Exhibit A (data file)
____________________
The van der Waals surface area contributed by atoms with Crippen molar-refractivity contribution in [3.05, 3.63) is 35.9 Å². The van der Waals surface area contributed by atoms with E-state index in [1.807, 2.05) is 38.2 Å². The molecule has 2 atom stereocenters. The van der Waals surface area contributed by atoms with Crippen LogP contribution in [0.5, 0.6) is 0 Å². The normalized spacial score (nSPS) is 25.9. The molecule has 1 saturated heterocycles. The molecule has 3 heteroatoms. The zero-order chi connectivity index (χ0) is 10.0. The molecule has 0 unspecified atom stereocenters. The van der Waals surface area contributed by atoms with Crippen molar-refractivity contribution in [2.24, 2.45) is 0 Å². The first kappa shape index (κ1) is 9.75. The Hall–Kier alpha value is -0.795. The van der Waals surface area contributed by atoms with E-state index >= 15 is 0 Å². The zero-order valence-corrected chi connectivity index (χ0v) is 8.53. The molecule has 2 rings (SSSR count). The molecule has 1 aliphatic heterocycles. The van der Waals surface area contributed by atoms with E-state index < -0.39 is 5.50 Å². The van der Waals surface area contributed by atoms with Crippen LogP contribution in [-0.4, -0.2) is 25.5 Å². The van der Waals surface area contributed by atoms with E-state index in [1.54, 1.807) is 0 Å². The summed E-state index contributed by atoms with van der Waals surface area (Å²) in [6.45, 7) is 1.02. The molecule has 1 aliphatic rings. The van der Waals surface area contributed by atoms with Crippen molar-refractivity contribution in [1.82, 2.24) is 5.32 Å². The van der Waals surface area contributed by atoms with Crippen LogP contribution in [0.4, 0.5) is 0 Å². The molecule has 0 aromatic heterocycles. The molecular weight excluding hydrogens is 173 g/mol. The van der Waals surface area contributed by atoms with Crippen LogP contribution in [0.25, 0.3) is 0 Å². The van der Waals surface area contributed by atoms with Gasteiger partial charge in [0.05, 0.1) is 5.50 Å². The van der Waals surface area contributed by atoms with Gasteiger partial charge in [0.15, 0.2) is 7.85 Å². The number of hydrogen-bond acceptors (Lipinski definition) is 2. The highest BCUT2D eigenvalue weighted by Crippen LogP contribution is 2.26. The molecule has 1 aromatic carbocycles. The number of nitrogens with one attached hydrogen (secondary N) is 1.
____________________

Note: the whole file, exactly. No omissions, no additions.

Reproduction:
The van der Waals surface area contributed by atoms with Crippen molar-refractivity contribution in [3.05, 3.63) is 35.9 Å². The van der Waals surface area contributed by atoms with E-state index in [1.807, 2.05) is 38.2 Å². The molecule has 2 atom stereocenters. The van der Waals surface area contributed by atoms with Crippen LogP contribution in [0.5, 0.6) is 0 Å². The normalized spacial score (nSPS) is 25.9. The molecule has 1 saturated heterocycles. The molecule has 3 heteroatoms. The zero-order chi connectivity index (χ0) is 10.0. The molecule has 0 unspecified atom stereocenters. The van der Waals surface area contributed by atoms with Crippen molar-refractivity contribution in [2.24, 2.45) is 0 Å². The first kappa shape index (κ1) is 9.75. The Hall–Kier alpha value is -0.795. The van der Waals surface area contributed by atoms with E-state index >= 15 is 0 Å². The zero-order valence-corrected chi connectivity index (χ0v) is 8.53. The molecule has 2 rings (SSSR count). The molecule has 1 aliphatic heterocycles. The van der Waals surface area contributed by atoms with E-state index < -0.39 is 5.50 Å². The van der Waals surface area contributed by atoms with Crippen LogP contribution in [-0.4, -0.2) is 25.5 Å². The van der Waals surface area contributed by atoms with E-state index in [1.54, 1.807) is 0 Å². The summed E-state index contributed by atoms with van der Waals surface area (Å²) in [6.45, 7) is 1.02. The molecule has 1 aliphatic rings. The van der Waals surface area contributed by atoms with Crippen molar-refractivity contribution in [1.82, 2.24) is 5.32 Å². The van der Waals surface area contributed by atoms with Crippen LogP contribution in [0.4, 0.5) is 0 Å². The molecule has 0 aromatic heterocycles. The molecular weight excluding hydrogens is 173 g/mol. The van der Waals surface area contributed by atoms with Crippen LogP contribution in [0.25, 0.3) is 0 Å². The van der Waals surface area contributed by atoms with Gasteiger partial charge in [0.05, 0.1) is 5.50 Å². The van der Waals surface area contributed by atoms with Gasteiger partial charge in [0.15, 0.2) is 7.85 Å². The number of hydrogen-bond acceptors (Lipinski definition) is 2. The highest BCUT2D eigenvalue weighted by Crippen LogP contribution is 2.26. The molecule has 1 aromatic carbocycles. The number of nitrogens with one attached hydrogen (secondary N) is 1.